CNC tuition increase draws ire of students, faculty

The faculty union at the College of New Caledonia is calling for the college board to rescind a November decision to raise student tuition, while the college students' union believes the hike will create a barrier to affordable education.

The college board made the decision to raise the tuition by two per cent at a meeting on Nov. 24. The increases would take effect next fall. Since 2005, the B.C. government has restricted colleges and universities from raising tuition by more than the rate of inflation, which is pegged at two per cent.

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The agenda for the meeting said the tuition rise would contribute approximately $120,000 to the base operating budget of the college.

This same agenda reported that the 2017-18 operating grant received by the college from the provincial government was $29,291,076. This represented an increase of 3.6 per cent from that of 2015-16, the most recent year available on the Department of Advanced Education, Skills and Labour website. Over the past year, domestic student enrolment has increased by eight per cent, according to CNC president Henry Reiser. International student enrolment rose by 25 per cent.

According to Reiser, the tuition increases are necessary in order to offset increased costs facing the college.

"Faculty salaries are going up and our operational salaries are going up," Reiser said.

"With the two per cent increase in tuition, it is still the second lowest tuition in the province."

But Bill Deutch, president of the Faculty Association for the College of New Caledonia, believes the college is placing an unfair burden on students.

"I've got students, as an example, they don't come to school because they can't afford gas for their vehicles," Deutch said.

"Some of these students have to work two or three jobs just to pay for their tuition."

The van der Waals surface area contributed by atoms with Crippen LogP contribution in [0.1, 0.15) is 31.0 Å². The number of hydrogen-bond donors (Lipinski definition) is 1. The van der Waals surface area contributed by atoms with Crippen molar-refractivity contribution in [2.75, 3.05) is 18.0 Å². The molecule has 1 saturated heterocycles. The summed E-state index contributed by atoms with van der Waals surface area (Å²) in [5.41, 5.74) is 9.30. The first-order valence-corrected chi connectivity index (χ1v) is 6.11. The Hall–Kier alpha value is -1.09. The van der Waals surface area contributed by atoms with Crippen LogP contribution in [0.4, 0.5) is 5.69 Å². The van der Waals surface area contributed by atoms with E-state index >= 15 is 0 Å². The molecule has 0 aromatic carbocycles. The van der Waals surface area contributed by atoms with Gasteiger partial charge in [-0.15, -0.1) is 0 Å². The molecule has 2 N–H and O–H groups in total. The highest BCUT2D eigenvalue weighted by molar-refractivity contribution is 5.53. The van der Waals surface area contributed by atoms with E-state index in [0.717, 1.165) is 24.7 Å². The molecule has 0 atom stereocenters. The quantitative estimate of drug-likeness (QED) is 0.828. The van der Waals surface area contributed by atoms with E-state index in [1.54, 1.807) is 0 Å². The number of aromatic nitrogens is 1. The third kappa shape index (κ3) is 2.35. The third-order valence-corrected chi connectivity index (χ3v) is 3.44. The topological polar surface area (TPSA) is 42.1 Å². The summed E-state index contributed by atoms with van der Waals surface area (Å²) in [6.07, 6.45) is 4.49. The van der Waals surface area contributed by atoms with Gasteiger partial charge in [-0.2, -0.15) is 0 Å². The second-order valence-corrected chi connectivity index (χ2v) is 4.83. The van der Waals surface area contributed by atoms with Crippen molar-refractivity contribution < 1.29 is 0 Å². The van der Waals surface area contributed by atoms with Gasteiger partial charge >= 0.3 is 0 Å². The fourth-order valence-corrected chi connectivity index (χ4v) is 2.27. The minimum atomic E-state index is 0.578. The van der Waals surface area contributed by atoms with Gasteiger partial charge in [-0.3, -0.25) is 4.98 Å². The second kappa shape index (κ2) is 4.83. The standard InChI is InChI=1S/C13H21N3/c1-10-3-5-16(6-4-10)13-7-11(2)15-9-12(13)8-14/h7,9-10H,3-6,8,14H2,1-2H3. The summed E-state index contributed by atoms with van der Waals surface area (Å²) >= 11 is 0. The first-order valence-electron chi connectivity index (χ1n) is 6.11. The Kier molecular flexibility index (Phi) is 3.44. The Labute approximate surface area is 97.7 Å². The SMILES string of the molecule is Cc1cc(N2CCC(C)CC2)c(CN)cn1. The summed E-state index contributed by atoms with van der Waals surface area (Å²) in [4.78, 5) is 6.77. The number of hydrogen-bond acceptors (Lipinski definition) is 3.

Many students also pay additional ancillary fees to the college, such as supplies for trades students, according to Deutch. He believes the college should rescind the tuition increase, and should instead find other ways of reducing costs. He said the college had a budget surplus over the last two years, and that compensation for administrators has been increasing.

According to numbers obtained from administration of CNC, salary costs for administration have increased by $2,028,834 between 2002 and 2016, but salary costs for faculty increased by $4,969,195 during the same time period. Total compensation increased by $12,069,000.

Harman Dandiwal, an organizer with the College of New Caledonia Students' Union, said the tuition increases add to other rising costs for students.

"There are so many other expenses that are increasing every year. There's increases in rent, there's housing issues, living expenses are going up," Dandiwal said. "An increase in tuition fees just adds to the student debt burden."

Dandiwal, an international student who graduated from CNC in 2016 with a diploma in business management, said his two year program initially left him with a $30,000 student debt load.

"It's been really hard," Dandiwal said with a laugh.

International students are not eligible for low-interest government student loans. Dandiwal said he took two private loans from banks in his home country of India, and worked overnight jobs while in school to pay off the loans. "I paid a lot of interest," he said.

According to the B.C. Federation of Students, B.C.'s average tuition fees have risen 212 per cent since 1990. Dandiwal concedes that the ultimate responsibility for CNC's decision may lie with the B.C. government. Funding for post-secondary institutions like CNC has not kept up with rising costs, he said.

For Reiser, next year's tuition fee increase is necessary in order to maintain the quality of programs offered at CNC's six campuses.

"We try to ensure the costs for the students are reflected in the services that are delivered for these students," he said.

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